The student funding crisis is not going anywhere.
Over the past week, there has been no end of hot-air over Jeremy Corbyn's supposed 'U-turn' on student debt. The claim is that the Labour leader, an interview with on the Marr Show, had backtracked on a pre-election pledge to write-off student debt. The Daily Mail, the venerable guardian of student rights, screamed 'Corbyn Student Debt Humiliation', and politicians and pundits of all stripes queued up outside television studios to bemoan Labour's grand deception of our nation's youth.
You would think that, as the elected representative of millions of students studying in higher education across the UK, I would be justifiably outraged.
Except I'm not. That's because a pledge to abolish student debt couldn't have been broken, because it was never made in the first place.
And you know what the funny thing is? I'd hedge my bets that most students will know it. Young people are less susceptible to the kind of manufactured hysteria generated by the tabloids, and not as 'impressionable' as some have recently suggested. To contrary, I believe that the political awakening during the recent general election inspired a generation that does think critically, that is able to engage with policy proposals and consider who is best placed to offer an alternative to the inter-generational inequalities that plague our current system.
If this recent claim is just a crude attempt to quell the desire for fairer funding system, it will most likely backfire. A recent poll by YouGov shows only 17% of 18-24 year olds thought that Labour were planning to write off historic debt. Many students will see through this cynical attempt to pull wool over their eyes; to tell us that there is no alternative to our unjust education funding model, and that we were fools for ever believing there could be.
The barely-concealed glee with which many of our political class and professional punditry have gone about this endeavour is eye-opening - particularly from those who failed to offer anything of substance for themselves - and now act with blatant disdain towards students that dared to challenge our deeply unfair funding model.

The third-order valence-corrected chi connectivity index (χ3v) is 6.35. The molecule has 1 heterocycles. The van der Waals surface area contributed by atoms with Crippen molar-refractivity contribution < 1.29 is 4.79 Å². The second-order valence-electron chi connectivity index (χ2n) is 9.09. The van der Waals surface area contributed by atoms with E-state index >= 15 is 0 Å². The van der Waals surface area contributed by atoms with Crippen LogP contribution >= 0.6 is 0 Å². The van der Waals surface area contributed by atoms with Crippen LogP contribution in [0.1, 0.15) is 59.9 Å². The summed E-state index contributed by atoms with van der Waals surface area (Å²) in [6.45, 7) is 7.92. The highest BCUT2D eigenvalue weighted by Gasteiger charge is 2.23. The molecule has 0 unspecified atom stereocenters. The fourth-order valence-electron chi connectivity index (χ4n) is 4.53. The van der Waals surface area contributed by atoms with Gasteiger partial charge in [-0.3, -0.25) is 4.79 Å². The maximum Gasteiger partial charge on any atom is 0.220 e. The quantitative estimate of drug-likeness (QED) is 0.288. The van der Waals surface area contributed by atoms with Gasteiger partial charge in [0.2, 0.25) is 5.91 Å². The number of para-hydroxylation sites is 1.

So, if the claim itself isn't true, and students are unlikely to believe it - then what is the point?
What we are witnessing is an exercise in political point-scoring in its most unscrupulous form. As with a certain president from across the pond, it is now clear that the truth of a claim is of less importance than a good headline.
But it is about more than that: it represents a desperate gambit from a government that is suffering from a paucity of ideas. With each passing day, the consensus grows on the need for reform. Yet the government buries its head in the sand, stubbornly heading on down a road that students do not want to be on at all.
Recent announcements by the Universities Minister, Jo Johnson: student contracts, a new system for measuring graduate earnings, subject level rankings and some vague guidance on Vice Chancellors' pay, are all just window dressing on a smashed façade. We need to talk about the real challenges facing students and our sector: the uncertain impact of Brexit, rising levels of student poverty, and the unsustainability of our education funding model following the findings of the Institute of Fiscal Studies Report (IFS).
The Conservatives, like on pretty much any policy stance, are divided on this issue. Government Minister Damian Green - effectively the Prime Minister's right hand man - recognised the need to listen to our young people when he called for a "national debate" on the future of our education funding model. This week I spoke on radio with a Conservative counsellor who claimed that there is now a widespread belief amongst their grassroots activists that the current system is untenable, and that something be done spiralling levels of student debt.
Unfortunately, that reality is yet to dawn on the government, who are instead choosing to indulge in a desperate defence of a broken system.
Rather than indulging in whataboutery, what we need is a sensible and clear conversation about how we provide a better and fairer funding model for students. Instead of dismissing students as naïve or gullible, politicians of all hues should try to understand our disillusionment, and offer their own alternatives to our clearly ailing system.
Above all, the government should start acting like it is government. It should accept the indisputable evidence in front of it, and show the courage to admit that they are wrong - and talking about how we can provide a fairer, more progressive funding model for students.
Amatey Doku is Vice President Higher Education at the National Union of Students. He previously served as the President of Cambridge University Students' Union